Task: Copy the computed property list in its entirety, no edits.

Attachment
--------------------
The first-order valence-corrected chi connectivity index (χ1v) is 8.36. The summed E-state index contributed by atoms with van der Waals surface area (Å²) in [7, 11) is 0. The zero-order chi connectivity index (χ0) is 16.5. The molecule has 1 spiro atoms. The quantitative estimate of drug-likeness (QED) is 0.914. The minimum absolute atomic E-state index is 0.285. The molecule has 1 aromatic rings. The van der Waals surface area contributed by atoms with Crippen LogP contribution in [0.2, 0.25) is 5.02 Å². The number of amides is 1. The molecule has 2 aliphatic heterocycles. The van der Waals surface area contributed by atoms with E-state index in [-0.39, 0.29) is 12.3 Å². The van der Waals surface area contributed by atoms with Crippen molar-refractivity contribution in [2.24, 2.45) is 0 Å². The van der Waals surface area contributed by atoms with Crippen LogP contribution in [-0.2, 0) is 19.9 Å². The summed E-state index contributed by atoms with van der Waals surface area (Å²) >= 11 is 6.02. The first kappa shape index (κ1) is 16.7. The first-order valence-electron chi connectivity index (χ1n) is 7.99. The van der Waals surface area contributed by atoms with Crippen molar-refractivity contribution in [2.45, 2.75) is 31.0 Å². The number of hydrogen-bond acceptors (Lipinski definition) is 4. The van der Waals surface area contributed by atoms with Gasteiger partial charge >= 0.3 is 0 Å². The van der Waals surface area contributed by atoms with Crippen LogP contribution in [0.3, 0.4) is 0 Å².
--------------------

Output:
The first-order valence-corrected chi connectivity index (χ1v) is 8.36. The summed E-state index contributed by atoms with van der Waals surface area (Å²) in [7, 11) is 0. The zero-order chi connectivity index (χ0) is 16.5. The molecule has 1 spiro atoms. The quantitative estimate of drug-likeness (QED) is 0.914. The minimum absolute atomic E-state index is 0.285. The molecule has 1 aromatic rings. The van der Waals surface area contributed by atoms with Crippen LogP contribution in [0.2, 0.25) is 5.02 Å². The number of amides is 1. The molecule has 2 aliphatic heterocycles. The van der Waals surface area contributed by atoms with E-state index in [-0.39, 0.29) is 12.3 Å². The van der Waals surface area contributed by atoms with Crippen molar-refractivity contribution in [2.24, 2.45) is 0 Å². The van der Waals surface area contributed by atoms with Crippen LogP contribution in [-0.2, 0) is 19.9 Å². The summed E-state index contributed by atoms with van der Waals surface area (Å²) >= 11 is 6.02. The first kappa shape index (κ1) is 16.7. The first-order valence-electron chi connectivity index (χ1n) is 7.99. The van der Waals surface area contributed by atoms with Crippen molar-refractivity contribution in [2.45, 2.75) is 31.0 Å². The number of hydrogen-bond acceptors (Lipinski definition) is 4. The van der Waals surface area contributed by atoms with Gasteiger partial charge >= 0.3 is 0 Å². The van der Waals surface area contributed by atoms with Crippen LogP contribution in [0.3, 0.4) is 0 Å².